A few years ago, my son Sammy and I visited him in the hospital, where he was recuperating from something. (He never dwelt on anything as mundane as his own health, so we actually never learned why he was there. He was just there, “getting better.”) We had a nice conversation about this and that. At one point Sammy was telling James how frustrating it was to have French people dismiss his ability to follow conversations (“Bah, il comprend rien,” he mimicked, with a pretty good imitation of a Gallic shrug, and a disdainful toss of the head.) “He’s got the inflection down just right,” James said, chuckling sympathetically.
But he also shared with them, in a most serious and profound way, the most important thing he had to offer: the gifts of poetry, and of true friendship. When Sammy was in third grade he he had done a report on Langston Hughes. I thought James would enjoy it so I sent him a photocopy. He responded by writing a poem “For Sammy, at 8.” To me it is of a piece with poems like “Wishes for Alix” and “Daniel Is Six.” Sammy and I both treasure that poem, and we always will.
Then, when Sammy was 15 he wrote a poem I was proud of, and I sent that to James too. This time he responded by returning the poem to Sammy, with appreciative remarks and a few editorial suggestions. (Much like James had done in similar circumstances, Sammy acknowledged the validity of some of his suggestions, and rejected others.)
My friend James Emanuel died, in Paris, on September 28 of this year. He was 92 years old, and his health was beginning to decline. So I could not be surprised by this news, but of course I was saddened by it. I wish he had lived a little bit longer, long enough to enjoy the pleasure of receiving more of the accolades that he and his poetry deserve, and that will surely be forthcoming. It was beginning to happen: he was invited to read his poetry at the American Embassy in Paris last summer. And though he has always had his admirers in the world of poetry–people like Gwendolyn Brooks and Langston Hughes among them–there should have been much more of that kind of thing in his life than there was.
In a conversation we had last summer, I was talking about how as you get older, it is annoying that so many times you can’t remember, of this famous person, or that, whether or not they are still alive. “I guess in a way it doesn’t matter,” I said. “It’s not so important whether or not they are still alive. What matters is what they did.”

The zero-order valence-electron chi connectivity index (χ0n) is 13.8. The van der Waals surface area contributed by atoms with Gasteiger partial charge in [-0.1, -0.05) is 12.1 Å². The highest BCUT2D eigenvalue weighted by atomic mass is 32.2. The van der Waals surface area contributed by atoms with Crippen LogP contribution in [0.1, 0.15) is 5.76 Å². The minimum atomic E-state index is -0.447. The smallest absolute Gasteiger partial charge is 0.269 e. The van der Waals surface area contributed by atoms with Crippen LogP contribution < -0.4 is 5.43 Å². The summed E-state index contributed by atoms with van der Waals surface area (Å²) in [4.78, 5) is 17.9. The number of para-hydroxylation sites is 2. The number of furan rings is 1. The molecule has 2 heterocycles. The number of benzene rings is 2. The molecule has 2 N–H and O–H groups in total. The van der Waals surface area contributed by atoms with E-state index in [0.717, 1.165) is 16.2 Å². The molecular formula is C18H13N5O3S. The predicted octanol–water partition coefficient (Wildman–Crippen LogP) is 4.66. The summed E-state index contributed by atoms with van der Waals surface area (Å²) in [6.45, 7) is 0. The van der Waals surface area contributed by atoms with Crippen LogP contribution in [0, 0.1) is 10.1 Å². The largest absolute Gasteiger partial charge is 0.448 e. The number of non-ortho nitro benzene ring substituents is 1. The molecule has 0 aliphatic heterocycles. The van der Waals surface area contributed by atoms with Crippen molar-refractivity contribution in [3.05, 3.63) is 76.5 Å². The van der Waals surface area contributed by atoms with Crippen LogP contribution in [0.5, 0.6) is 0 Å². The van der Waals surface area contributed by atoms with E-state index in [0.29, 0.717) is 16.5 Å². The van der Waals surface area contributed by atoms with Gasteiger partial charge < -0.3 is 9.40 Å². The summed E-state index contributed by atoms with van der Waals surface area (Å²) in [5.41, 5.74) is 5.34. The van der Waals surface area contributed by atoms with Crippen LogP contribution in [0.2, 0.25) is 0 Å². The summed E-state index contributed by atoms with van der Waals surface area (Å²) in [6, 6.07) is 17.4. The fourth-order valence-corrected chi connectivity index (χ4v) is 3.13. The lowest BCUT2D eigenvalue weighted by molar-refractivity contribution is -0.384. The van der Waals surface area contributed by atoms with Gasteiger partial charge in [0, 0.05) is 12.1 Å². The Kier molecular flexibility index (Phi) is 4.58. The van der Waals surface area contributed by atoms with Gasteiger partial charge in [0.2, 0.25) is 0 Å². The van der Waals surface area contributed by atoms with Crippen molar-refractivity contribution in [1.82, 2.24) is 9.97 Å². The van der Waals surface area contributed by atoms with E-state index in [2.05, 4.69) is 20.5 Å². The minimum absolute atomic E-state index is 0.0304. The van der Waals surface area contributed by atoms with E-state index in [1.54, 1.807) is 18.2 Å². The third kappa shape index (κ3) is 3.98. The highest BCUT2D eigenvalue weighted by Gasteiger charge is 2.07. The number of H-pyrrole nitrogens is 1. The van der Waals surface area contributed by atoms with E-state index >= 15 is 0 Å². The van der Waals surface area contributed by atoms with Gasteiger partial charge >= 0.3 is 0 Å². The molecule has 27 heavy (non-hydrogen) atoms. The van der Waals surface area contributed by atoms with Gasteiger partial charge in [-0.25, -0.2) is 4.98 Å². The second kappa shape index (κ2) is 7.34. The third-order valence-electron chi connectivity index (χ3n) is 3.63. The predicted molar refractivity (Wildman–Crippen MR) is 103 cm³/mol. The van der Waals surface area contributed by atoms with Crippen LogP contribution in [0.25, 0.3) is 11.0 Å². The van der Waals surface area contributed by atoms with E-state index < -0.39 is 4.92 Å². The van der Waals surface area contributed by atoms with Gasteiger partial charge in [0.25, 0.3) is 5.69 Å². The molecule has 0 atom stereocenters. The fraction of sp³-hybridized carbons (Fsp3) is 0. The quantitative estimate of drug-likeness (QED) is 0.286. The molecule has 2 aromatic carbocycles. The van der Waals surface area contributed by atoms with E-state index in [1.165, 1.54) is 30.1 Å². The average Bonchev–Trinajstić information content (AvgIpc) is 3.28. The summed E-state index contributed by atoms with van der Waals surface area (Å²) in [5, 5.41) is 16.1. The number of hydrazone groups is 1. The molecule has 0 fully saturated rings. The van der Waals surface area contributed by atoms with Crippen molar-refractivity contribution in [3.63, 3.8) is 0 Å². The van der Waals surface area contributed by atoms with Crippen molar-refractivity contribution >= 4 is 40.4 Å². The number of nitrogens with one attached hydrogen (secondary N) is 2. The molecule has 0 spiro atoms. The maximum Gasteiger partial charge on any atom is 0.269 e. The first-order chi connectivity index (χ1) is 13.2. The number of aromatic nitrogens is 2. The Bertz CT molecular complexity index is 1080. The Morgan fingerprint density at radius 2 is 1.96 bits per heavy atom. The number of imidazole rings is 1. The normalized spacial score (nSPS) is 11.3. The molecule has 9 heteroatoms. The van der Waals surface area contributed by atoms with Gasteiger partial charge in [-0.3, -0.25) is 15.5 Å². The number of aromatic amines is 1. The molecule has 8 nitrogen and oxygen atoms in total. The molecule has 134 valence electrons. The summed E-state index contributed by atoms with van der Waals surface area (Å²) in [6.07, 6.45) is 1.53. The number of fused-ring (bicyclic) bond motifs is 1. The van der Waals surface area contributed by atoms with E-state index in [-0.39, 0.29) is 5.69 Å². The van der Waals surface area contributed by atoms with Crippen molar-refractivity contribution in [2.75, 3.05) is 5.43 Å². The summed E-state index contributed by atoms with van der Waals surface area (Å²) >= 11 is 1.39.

James nodded his head in an approving way he had that always made me feel pleased I had said something he appreciated.
I wouldn’t go as far as to say that it doesn’t really matter that he’s no longer with us–for those who were closest to him, of course it does matter, a great deal. His friends and family will miss him, so much.
But his work is still with us, and that is more important than the sadness of his passing. If you haven’t had the chance to read his work yet, I hope you will. It is quite a gift to all of us that he left behind.
Janet Hulstrand is a writer, editor, writing coach, and teacher of writing and literature based in Silver Spring, Maryland. Each summer she teaches a literature course in Paris, for Queens College, CUNY (“Paris: A Literary Adventure”). She also teaches culture and literature courses at Politics & Prose bookstore in Washington D.C. You can learn more about James A. Emanuel in this tribute to him, as well as other articles published by France Revisited and on this blog.
A few of my favorite quotes about one of my favorite places in the world…more to come…
An idiosyncractic, beginning list of titles of books written (mostly in English) about France, or that take place in France (outside of Paris.) For books about Paris, see my Paris Bookshelf.